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the semantic web a gide to the future of XML, Web Services and Knowledge Management - Daconta M,C.

Daconta M,C. the semantic web a gide to the future of XML, Web Services and Knowledge Management - Wiley publishing , 2003. - 304 p.
ISBN 0-471-43257-1
Download (direct link): thesemanticwebguideto2003.pdf
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Why Use Web Services?
Do Web Services Solve Real Problems?
Chapter 4
One of the major indicators of a successful technology is its ability to solve problems to help organizations do business.
So, we have integration problems, but we want to solve them quickly. People want to see return on their investments as soon as possible. How can you repurpose your existing assets without being disruptive to your organization's business process? How quickly can you change given new market conditions? The problem with solutions in the past is that integration efforts have taken too long, and we have created new stovepipes by creating inflexible, hard-to-change architectures.
Although it sounds like a paradox, a key reason businesses were so quick to adopt Web services was that other businesses adopted Web services. This agreement only took place because the technology can solve these integration problems by providing a common language that could be used in integration— both within and between enterprises. Without agreement on a common language, there would be no interoperability.
Agreement on a technology that works is more important for business than debating which technology works best.
In the past, there have been battles over what protocols and computer languages to use. At one time, there was debate over whether TCP/IP would be the dominant networking protocol. When it became the dominant protocol for the Internet, other protocols used that as a foundation for transport, including HTTP, which became the protocol for use over the Web. HTTP became a widely supported application-layer protocol, and SOAP was developed using HTTP as its foundation. Now that major businesses have adopted SOAP for the communication medium between applications and servers, this ensures that everyone's applications have a chance to speak a common language. Web services are based on SOAP and represent our current state of evolution in communication agreement.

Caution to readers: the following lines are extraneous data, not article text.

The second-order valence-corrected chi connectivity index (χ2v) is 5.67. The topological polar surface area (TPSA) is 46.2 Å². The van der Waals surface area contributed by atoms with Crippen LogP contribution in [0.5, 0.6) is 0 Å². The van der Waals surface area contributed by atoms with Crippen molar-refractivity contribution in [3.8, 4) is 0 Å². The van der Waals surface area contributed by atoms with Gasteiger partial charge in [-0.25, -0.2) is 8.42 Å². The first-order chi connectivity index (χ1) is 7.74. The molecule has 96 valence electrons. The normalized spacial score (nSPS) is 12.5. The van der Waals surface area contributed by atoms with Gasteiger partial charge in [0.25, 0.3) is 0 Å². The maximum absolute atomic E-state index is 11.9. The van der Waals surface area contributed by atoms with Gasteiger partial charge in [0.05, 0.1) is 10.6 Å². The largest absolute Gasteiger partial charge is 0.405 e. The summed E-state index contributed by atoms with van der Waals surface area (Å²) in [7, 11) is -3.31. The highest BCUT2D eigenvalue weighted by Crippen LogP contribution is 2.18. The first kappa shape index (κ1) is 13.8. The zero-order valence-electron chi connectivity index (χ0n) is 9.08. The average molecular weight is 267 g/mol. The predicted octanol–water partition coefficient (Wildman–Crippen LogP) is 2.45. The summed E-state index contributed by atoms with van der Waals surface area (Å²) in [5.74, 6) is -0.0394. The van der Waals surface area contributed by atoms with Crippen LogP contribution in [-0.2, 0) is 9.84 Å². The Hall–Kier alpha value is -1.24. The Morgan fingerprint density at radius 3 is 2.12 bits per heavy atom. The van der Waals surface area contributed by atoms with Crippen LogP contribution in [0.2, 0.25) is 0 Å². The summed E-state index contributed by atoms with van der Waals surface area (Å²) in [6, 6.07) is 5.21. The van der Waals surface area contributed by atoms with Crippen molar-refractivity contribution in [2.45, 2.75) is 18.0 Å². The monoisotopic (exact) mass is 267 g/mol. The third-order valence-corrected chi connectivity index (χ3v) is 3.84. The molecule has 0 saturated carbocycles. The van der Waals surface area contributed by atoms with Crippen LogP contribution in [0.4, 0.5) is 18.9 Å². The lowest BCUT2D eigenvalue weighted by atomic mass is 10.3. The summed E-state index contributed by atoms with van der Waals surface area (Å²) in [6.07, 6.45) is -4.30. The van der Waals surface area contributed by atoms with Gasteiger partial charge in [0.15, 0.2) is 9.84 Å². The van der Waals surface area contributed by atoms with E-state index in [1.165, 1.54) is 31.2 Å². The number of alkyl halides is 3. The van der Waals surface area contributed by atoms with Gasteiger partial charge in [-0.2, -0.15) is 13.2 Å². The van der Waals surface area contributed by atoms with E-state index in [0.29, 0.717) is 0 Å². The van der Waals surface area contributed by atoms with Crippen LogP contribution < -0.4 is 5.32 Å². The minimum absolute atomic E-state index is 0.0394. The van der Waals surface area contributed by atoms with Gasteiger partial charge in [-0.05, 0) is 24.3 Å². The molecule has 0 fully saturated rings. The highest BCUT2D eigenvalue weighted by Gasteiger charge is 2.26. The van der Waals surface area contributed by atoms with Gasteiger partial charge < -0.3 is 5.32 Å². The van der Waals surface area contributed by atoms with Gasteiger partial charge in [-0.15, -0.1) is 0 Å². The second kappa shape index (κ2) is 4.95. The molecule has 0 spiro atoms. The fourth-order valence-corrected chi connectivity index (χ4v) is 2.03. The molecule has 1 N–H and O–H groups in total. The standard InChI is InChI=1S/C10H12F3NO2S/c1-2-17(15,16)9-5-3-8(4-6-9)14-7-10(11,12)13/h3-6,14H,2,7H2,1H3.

Because there is such widespread agreement and adoption of the Web service protocols, it is now possible to leverage the work of your existing applications and turn them into Web services by using the standard Web service protocols that everyone understands. Web services allow you to change the interfaces to your applications—without rewriting them—using middleware. An example that should have a profound impact is that with easy-to-use middleware, .NET clients and servers can talk to J2EE servers using SOAP. The implementation of the underlying application is no longer relevant—only the communication medium.
Understanding Web Services
Wasn't CORBA Supposed to Solve Interoperability Problems?
CORBA, the Common Object Request Broker Architecture, provides an object-based approach for distributing computing in a platform-independent, language-independent way. In the 1990s, CORBA's main competitor was Microsoft's DCOM. Some people believe that because of the friction between these two technologies, because of the complexities of CORBA, and because object request brokers (ORBs) were necessary for these technologies to work, there was no unanimous adoption.
SOAP is also a platform-neutral and language-neutral choice, but a major difference is that it has widespread industry support.
Today's business strategies are demanding more intercompany relationships. The broad spectrum of companies means a broad spectrum of applications and integration technology choices. Companies who succeed in this market realize that flexibility is everything. To interoperate with many companies and applications in your business, you need a common language and a way to solve problems in a dynamic environment. Web services provide this framework.
Is There Really a Future for Web Services?
This may be the most important question for you to ask. One thing that we've learned over the past 10 years is that a technology's success is not dependent on how well it works or how "cool" it is—most of the success is based on business decisions that are made by major business players. Many well-thought-out, well-designed technologies now languish in the graveyard of useless technology because they were not widely adopted. When many key businesses begin using a technology and begin touting it, there is a good possibility that the technology has a future. When all key businesses begin using it and evangelizing it, there is an even greater possibility that the technology has a future. When the technology solves key problems, is simple to understand, and is adopted by all key businesses, its success in the future is nearly ensured.
One of the major indicators of a successful technology is its adoption by key business players.
The maxim that we defined in this section seems to be a good way to partially predict the success of Web services. One of the main factors that is driving this market is business adoption. When giants such as Microsoft, IBM, Sun, and the open source community agree on something, it is not only a major milestone,
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